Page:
Survivor of the Warsaw Ghetto talks about how his mother's determination and "pure luck" played out in his survival
Suddenly, Elbaum's mom, Pauline, appeared out of the crowd, waving a paper in front of the German guards. She worked in a ghetto factory making uniforms for the Nazis, and had managed to get her manager to sign a reprieve for her family - even though the entire block where the his family lived was being shipped off that day.
"She convinced the guard to let us go," Elbaum said to a crowd that packed the Chris Knutsen Hall last week. "If she had arrived a few minutes later, we'd have been gone."
Elbaum, 73, was one of the keynote speakers at the Fifth Annual Holocaust Conference at PLU last week. Elbaum, who later emigrated to the US with his mother in 1950s, then later attended MIT and became an aeronautical engineer. He didn't speak of his experiences in Poland for over 60 years, until in 2009, he watched a documentary about a group of Kentucky middle schoolers who began studying the Holocaust by collecting paperclips to represent the 6 million Jews who perished in concentration camps during WWII. Elbaum admitted that he simply couldn't face the pain of what he'd experienced, and didn't think he'd have much impact anyway.
"But when I saw the school children crying in the film, after listening to a survivor, I realized that my story still has the power to influence people," he said. In 2010, he completed his memoir of the time "Neither Yesterdays Nor Tomorrows."
The cover page of the book shows a sketch of a young boy of about five, looking up through a hole in the shed at an airplane marked with Luftwaffe crosses. Elbaum said that ironically, seeing that plane, flying so high and free in the sky, sparked his later interest in aviation. That shed became a home for Elbaum and his mother, who smuggled their way out of the ghetto just weeks before the ghetto uprising, when the rest of its inhabitants were killed by Nazi troops.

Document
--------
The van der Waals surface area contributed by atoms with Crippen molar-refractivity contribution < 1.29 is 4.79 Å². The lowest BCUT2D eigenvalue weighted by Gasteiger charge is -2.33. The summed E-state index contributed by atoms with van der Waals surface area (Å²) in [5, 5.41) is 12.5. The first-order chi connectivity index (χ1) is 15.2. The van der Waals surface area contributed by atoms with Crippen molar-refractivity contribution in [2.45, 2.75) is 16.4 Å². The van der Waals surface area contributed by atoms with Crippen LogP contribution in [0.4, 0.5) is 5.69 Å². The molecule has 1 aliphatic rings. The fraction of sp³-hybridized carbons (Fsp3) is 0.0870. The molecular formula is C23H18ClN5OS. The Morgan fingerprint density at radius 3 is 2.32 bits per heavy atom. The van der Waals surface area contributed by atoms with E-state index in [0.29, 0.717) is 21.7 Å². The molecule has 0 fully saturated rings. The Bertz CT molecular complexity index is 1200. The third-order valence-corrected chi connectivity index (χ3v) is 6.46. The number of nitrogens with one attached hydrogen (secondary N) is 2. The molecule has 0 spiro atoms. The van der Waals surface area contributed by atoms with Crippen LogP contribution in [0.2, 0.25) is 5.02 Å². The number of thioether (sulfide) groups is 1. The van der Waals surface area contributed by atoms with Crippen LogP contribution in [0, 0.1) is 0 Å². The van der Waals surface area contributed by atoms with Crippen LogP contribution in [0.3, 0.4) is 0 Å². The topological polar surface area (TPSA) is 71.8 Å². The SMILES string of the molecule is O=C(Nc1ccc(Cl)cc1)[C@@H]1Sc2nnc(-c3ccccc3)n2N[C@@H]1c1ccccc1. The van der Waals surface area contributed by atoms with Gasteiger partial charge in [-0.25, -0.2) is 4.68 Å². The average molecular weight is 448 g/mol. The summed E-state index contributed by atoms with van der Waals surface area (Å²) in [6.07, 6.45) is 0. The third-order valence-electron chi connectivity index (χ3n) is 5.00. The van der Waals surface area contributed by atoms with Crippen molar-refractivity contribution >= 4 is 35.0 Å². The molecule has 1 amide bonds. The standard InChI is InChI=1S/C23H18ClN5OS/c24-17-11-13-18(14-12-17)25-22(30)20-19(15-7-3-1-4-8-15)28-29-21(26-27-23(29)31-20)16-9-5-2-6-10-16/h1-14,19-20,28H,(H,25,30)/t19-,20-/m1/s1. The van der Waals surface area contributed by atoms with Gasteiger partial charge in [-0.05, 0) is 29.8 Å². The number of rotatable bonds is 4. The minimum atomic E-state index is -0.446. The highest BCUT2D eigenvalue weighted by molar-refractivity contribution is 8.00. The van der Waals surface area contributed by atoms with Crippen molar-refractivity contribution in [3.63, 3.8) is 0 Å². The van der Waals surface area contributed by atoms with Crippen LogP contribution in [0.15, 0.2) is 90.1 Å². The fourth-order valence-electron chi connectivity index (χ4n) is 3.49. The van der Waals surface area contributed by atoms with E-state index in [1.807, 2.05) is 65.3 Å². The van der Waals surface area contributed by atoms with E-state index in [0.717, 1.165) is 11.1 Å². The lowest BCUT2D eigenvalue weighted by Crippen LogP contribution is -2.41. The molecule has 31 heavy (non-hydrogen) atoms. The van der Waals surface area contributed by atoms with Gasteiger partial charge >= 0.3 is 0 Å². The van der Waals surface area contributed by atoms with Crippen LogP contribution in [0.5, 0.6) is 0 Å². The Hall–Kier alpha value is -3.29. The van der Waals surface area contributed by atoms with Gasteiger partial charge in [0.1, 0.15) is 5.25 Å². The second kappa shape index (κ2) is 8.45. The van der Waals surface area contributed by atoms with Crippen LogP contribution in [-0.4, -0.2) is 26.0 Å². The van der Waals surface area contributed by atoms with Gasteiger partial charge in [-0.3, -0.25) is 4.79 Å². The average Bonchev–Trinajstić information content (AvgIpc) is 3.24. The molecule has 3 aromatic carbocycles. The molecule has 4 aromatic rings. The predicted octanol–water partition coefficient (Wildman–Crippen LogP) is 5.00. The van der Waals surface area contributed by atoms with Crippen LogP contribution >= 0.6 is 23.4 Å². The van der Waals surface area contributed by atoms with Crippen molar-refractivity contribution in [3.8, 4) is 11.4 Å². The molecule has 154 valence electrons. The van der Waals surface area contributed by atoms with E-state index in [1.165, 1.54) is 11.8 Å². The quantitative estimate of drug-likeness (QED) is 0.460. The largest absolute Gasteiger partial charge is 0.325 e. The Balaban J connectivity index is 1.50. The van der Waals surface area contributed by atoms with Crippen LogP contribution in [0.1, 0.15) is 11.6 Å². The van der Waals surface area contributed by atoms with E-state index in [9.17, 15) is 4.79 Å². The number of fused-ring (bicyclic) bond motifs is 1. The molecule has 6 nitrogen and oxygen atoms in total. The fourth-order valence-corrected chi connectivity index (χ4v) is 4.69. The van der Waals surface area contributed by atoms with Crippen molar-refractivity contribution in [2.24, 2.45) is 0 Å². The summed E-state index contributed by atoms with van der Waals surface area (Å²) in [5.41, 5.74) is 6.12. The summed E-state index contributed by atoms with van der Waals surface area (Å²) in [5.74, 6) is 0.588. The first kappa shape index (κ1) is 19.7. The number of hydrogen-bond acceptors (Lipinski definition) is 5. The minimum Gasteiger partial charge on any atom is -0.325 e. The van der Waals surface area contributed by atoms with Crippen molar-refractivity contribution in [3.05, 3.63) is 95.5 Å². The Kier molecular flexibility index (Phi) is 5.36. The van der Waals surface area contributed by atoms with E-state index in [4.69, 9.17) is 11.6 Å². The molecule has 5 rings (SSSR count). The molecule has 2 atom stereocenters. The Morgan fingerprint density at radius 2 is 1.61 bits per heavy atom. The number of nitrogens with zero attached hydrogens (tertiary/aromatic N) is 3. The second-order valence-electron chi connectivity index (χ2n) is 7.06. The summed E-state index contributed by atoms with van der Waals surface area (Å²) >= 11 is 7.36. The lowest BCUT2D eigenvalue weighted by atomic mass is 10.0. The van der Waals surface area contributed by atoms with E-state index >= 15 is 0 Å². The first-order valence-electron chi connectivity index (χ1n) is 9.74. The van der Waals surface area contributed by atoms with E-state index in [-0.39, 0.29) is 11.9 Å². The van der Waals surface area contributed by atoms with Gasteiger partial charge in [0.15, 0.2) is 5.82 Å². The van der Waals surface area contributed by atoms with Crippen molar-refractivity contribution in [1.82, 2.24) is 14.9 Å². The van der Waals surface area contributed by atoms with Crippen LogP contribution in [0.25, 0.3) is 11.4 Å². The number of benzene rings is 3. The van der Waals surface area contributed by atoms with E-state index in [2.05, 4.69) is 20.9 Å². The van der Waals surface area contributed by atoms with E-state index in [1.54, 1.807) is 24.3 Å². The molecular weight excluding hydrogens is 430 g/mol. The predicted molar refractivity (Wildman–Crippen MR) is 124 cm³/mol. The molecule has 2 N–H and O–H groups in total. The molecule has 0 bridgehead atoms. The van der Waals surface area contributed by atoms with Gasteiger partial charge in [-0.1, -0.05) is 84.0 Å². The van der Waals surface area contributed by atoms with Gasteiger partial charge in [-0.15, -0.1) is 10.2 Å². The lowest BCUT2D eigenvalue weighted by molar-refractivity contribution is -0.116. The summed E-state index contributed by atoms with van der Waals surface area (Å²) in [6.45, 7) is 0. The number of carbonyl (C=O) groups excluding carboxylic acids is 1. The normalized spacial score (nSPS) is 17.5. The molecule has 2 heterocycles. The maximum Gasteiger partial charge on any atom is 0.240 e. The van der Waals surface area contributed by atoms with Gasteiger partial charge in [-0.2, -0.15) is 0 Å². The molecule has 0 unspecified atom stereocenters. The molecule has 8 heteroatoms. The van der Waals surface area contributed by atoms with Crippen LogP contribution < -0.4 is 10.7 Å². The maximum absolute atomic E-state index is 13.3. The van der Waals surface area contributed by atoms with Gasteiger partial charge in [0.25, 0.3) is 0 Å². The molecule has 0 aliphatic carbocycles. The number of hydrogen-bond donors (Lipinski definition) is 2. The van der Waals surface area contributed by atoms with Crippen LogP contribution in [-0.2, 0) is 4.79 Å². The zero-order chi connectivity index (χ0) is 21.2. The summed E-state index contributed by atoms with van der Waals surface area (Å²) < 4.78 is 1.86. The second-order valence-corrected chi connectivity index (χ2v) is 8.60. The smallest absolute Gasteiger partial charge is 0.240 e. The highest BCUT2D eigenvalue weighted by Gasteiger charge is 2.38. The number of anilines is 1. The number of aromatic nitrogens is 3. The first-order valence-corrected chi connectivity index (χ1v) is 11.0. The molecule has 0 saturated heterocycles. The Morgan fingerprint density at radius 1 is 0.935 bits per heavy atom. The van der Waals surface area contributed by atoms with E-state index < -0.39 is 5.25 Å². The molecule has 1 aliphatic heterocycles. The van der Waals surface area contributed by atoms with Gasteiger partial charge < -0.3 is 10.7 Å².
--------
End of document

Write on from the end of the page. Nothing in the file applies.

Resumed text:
The family hiding in the shack had to keep quiet around the clock, although one of the families did smuggle out the family pet, a dachshund, with them. Elbaum said he remembers the animal's silky fur, and the fact he was able to spend some hours playing with in the animal to relieve the boredom. But one day, the dog was gone, and no one would tell him why. He learned later its owners had had to strangle the pet to keep it from barking when footsteps sounded outside the shed.
Eventually, his mother, who had dyed her hair blonde and took on the identity of a Catholic woman, moved Elbaum out of the shed and into a series of Polish families, moving him periodically when it became unsafe to stay with the families, or neighbors became suspicious. The final family he stayed with -and the only one where he remembered the father's name - Leon- took Elbaum with them when they fled Warsaw just before the city's uprising in 1944. On the way out of the city, the family stopped to rest and Elbaum, then about six, wandered out into a field, where he picked up what he thought was a toy with an odd pin at the top, which he pulled.
Just then Leon called Elbaum back to the road, and the boy tossed it into a ditch, where it exploded, harmlessly.
"As I said, luck," Elbaum laughed.
When the war ended, Elbaum and his mother were reunited lived first in Warsaw, setting up book stores for the communist government, then Paris and then finally the US. The family came to New York, North Carolina and then Oregon.
"I remember really buying into the American dream that if you work hard enough, you can achieve your dreams," said Elbaum, who graduated with four degrees from MIT.
He also urged listeners in the CK to make a choice, when they witness injustice, mob action or even bullying, to act.
"All of us can choose whether we are on the side of fairness and tolerance," he said.